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March 10, 1942 |
|August 15, 1969, for the St. Louis Cardinals|
|Last MLB appearance|
|September 28, 1975, for the Philadelphia Phillies|
|Earned run average||3.04|
|Innings pitched||313 2⁄3|
Thomas Eugene Hilgendorf (born March 10, 1942) is an American former professional baseball player. He was a Major League relief pitcher for the St. Louis Cardinals, Cleveland Indians and Philadelphia Phillies in 1969–1970 and 1972–1975.
Tom Hilgendorf was signed by the Cardinals as a free agent in 1960. It took until 1969 for him to make it to the major leagues when the Cardinals brought him up from the minors as a 27-year-old rookie. The left-hander made his debut against Atlanta.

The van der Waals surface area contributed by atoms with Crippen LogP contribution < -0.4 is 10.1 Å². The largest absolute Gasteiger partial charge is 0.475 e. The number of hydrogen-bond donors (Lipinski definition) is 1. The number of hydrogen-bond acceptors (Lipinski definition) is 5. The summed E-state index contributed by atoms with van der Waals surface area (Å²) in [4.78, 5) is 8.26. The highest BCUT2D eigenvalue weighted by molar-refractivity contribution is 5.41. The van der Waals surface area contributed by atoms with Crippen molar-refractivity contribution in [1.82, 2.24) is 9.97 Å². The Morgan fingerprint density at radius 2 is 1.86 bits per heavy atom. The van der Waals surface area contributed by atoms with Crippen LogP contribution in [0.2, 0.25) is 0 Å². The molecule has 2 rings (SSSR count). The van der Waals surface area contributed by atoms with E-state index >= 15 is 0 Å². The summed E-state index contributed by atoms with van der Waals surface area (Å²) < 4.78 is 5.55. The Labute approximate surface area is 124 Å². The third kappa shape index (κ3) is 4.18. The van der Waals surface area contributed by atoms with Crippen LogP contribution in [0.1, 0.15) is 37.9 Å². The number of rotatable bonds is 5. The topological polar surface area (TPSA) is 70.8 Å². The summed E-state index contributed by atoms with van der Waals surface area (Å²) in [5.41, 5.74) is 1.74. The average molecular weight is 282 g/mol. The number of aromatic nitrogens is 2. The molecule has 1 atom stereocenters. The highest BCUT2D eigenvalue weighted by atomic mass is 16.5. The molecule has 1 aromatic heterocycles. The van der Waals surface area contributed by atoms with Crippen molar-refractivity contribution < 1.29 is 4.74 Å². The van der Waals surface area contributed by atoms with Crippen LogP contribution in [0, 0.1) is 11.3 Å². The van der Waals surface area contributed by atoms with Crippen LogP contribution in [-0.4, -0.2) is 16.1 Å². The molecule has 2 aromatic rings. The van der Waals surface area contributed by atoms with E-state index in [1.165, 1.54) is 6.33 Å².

He was traded to the Kansas City Royals, then on to Cleveland, where the fork-baller managed six saves and a 5–3 record for a team that did not win very many games — in fact, the Indians finished last that year of 1973 in the American League East Division.
The following year, he was involved in the infamous Ten Cent Beer Night on June 4, 1974, and was hit by a steel folding chair thrown by one of the drunk fans who took part in the riot that ended the Indians game in a forfeit. The next night he came on in relief in the Indians' rout of the Texas Rangers.
His best year was also his last year when he won 7 and lost 3 with the Philadelphia Phillies in 1975.
- Career statistics and player information from MLB, or Baseball-Reference, or Baseball-Reference (Minors)
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